I had mixed feeling when I spoke yesterday in Bratislava, Slovakia, as part of the 2018 Free Market Road Show.
Last decade, Slovakia was a reform superstar, shaking off the vestiges of communism with a plethora of very attractive policies – including a flat tax, personal retirement accounts, and spending restraint.
As Marian Tupy explained last year, “…in 1998, Slovaks kicked out the nationalists and elected a reformist government, which proceeded to liberalise the economy, privatise loss-making state-owned enterprises and massively improve the country’s business environment. …In 2005, the World Bank declared Slovakia the “most reformist” country in the world.”
And these policies paid off. According to research from both Europe and the United States, Slovakia has enjoyed reasonably strong growth that has resulted in considerable “convergence” to western living standards.
But in recent years, Slovakia has gradually moved in the wrong direction, which means I have good and bad memories of my visits.
The nation’s strong rise and subsequent slippage can be seen in the data from Economic Freedom of the World.
The drop may not seem that dramatic. And in terms of Slovakia’s absolute score, it “only” fell from 7.63 to 7.31.
But what really matters (as I explained last year when writing about Italy) is the relative score. And if you take a closer look at the data, Slovakia has dropped in the rankings from #20 in 2005 to #53 in 2015.
This relative decline is not good news for a nation that wants to compete for jobs and investment. Moreover, I’m not the only one to be worried about slippage in Slovakia.
Jan Oravec is similarly concerned about a gradual erosion of competitiveness in his country.
…the World Economic forum, which compares the competitiveness of 140 countries around the world, Slovakia ranked 67th. …If we…look at the long-term evolution of the Slovak economy’s competitiveness not only in this, but in other rankings, we realize…a tragic story of a dramatic decline in our competitiveness. Let us start by looking back at our previous scores: In 2000, we ranked 38th, while in 2010 we painfully fell to 60th – today we hold the aforementioned 67th place. …If we take a look at the evolution of Slovakia’s situation from the last 10 years, we come to the conclusion that there has been a significant drop in the ranking of our competitiveness. While 10 years ago we usually ranked in the top third or quarter of the ranked countries, today we usually rank in the bottom half… An explanation to this negative trend is twofold: Other countries have been improving while our business environment has been worsening, or stagnating at best.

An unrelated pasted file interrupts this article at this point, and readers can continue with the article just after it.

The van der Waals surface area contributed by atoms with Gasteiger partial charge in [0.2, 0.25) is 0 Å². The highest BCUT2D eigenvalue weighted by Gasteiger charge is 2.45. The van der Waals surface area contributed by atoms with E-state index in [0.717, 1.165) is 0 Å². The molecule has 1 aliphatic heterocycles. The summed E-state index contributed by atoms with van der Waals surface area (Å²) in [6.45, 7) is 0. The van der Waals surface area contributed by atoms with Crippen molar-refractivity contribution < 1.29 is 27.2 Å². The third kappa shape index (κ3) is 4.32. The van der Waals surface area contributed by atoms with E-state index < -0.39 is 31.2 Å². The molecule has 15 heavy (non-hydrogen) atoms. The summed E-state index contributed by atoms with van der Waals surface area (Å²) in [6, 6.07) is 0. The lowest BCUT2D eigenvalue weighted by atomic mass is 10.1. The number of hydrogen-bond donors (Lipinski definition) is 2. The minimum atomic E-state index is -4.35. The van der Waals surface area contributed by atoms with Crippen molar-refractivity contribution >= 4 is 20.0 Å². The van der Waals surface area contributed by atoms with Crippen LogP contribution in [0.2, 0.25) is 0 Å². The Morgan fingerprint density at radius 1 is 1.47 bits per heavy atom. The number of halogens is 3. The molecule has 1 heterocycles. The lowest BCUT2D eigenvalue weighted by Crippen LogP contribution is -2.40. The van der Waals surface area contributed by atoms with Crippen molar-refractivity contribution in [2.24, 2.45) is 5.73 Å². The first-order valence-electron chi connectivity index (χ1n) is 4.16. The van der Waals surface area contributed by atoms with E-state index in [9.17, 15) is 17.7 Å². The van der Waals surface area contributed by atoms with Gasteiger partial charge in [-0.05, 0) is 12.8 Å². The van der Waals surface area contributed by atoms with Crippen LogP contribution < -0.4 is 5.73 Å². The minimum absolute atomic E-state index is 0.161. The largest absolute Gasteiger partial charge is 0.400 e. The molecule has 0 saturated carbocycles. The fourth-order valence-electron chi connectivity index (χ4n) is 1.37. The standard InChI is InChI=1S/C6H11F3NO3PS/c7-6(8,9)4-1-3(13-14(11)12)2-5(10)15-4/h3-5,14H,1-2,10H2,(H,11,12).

There are three glaring examples of slippage in Slovakia.
- The first is that the flat tax was undone in 2012.
- The second is that the private social security system was weakened.
- The third is an erosion of fiscal discipline.
To be sure, it’s not as if Slovakia went hard left. The top tax rate under the new “progressive” system is 25 percent. And as I noted last month, that means high-income workers in Slovakia are still treated rather well compared to their counterparts in other industrialized nations.
And the leftist government in Slovakia weakened – but did not completely reverse – personal retirement accounts.
Jan Oravec explains the good reform that was adopted last decade.
During 2003 two main legislative acts – the Social Insurance Act and the Old-Age Pension Savings Act – were prepared by the reform team.…Prior to reform Slovaks were obliged to pay to the PAYGO system contributions of 28.75 % of their gross wages, and the system promised in exchange to pay an average old-age benefit amounting to 50 % of gross wages. The reform allowed workers to redirect a significant part of their contributions, 9 % of gross wage, to their personal retirement accounts.
Under current law, however, the amount that workers are allowed to place in private accounts has been reduced. Moreover, the government is forcing the accounts to invest in government bonds, which means workers will earn sub-par returns. These are bad changes, but at least personal accounts still exist.
Even the bad news on government spending isn’t horrible news. As you can see from this OECD data, the spending burden (measured as a share of GDP) has climbed to a higher plateau in recent years, wiping out some of the gains that were achieve